Editor’s Note: Boeing has been hit hard by not being awarded the contract for the Air Force’s B-21 Long Range Strike-Bomber. The company has suffered some internal shake-up of late and that, coupled with the prospect of the F-15 line closing, as well as that of the F/A-18 Super Hornet, Boeing is currently faced with the real possibility of being done with combat aircraft production by the end of the decade. That being said, there is still hope–thanks for foreign government interest in both the Super Hornet and variants of the F-15. Another card they have to play is the U.S. Navy’s wish list for the FY 2017 budget, which includes 14 Super Hornets.
The loss of the Air Force’s Long Range Strike Bomber contract to rival Northrop Grumman in October has placed Boeing’s defense business in a tough spot. But a list of “unfunded priorities” submitted to Congress by the U.S. Navy could breathe $1.5 billion in new life into the aerospace giant’s fighter jet business, potentially sustaining key production lines until Boeing can find new foreign customers for aircraft like the F/A-18 Super Hornet.
The U.S. Navy wish list for fiscal 2017 submitted to Congress by Navy Secretary Ray Mabus includes 14 Boeing F/A-18E/F Super Hornets, two Lockheed F-35Cs, and another $433 million for an additional guided missile destroyer (which would be built jointly by Huntington Ingalls and General Dynamics).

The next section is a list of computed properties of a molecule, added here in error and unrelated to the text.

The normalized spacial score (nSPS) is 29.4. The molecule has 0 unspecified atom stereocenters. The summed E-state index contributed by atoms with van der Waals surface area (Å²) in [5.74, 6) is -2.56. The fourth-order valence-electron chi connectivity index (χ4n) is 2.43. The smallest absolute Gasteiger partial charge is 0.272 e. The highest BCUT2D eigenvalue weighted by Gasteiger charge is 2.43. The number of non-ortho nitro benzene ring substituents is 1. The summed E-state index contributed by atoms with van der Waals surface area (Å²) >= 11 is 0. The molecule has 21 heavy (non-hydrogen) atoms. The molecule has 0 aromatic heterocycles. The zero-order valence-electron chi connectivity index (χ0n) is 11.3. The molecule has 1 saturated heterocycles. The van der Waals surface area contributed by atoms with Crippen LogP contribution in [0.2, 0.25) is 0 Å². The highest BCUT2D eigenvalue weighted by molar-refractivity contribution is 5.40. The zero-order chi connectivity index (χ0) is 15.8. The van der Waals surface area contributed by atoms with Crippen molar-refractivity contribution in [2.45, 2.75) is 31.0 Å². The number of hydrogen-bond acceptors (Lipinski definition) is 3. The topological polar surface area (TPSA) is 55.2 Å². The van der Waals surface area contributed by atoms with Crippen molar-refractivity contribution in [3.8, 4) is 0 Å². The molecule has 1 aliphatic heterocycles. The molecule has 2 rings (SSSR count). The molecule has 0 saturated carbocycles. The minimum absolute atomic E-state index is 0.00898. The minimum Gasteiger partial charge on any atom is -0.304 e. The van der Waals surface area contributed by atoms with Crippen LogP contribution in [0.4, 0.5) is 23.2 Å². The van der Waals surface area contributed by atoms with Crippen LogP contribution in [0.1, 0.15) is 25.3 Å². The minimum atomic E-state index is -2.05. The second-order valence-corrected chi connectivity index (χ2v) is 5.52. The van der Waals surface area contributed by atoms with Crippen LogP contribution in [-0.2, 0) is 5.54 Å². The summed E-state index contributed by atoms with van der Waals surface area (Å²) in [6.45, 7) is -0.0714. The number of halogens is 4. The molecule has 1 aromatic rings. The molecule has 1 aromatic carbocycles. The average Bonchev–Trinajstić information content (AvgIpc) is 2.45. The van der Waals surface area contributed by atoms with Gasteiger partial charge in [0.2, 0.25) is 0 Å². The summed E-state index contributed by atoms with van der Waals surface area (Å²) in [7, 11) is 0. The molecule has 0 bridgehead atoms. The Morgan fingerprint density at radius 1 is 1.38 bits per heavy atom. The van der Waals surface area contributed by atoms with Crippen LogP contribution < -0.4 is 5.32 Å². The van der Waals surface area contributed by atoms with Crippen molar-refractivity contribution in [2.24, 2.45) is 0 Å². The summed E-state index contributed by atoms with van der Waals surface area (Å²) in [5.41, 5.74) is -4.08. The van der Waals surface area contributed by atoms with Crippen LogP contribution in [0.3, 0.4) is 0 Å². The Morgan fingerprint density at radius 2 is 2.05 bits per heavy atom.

While there’s no guarantee Congress will move to fund the Super Hornet order, the request could create an opening for Boeing to sustain its F/A-18 production line until a stalled Kuwaiti order for 28 of the aircraft can be finalized.
If the order does materialize it would mark a huge positive development for a Boeing defense unit that could use a break. With legacy fighter jets like Boeing’s F-15 and F/A-18 slated for replacement by Lockheed Martin’s new F-35 and no new combat jet programs up for grabs in the foreseeable future, Boeing’s defense shop finds itself hard pressed to find new customers for its existing aircraft. Without new orders, both the F-15 and F/A-18 production lines will run out of work by the end of the decade, potentially forcing Boeing from the combat jet business altogether.
Clay Dillow’s original article at Fortune can be viewed in its entirety right here.
(Featured photo courtesy of U.S. Navy)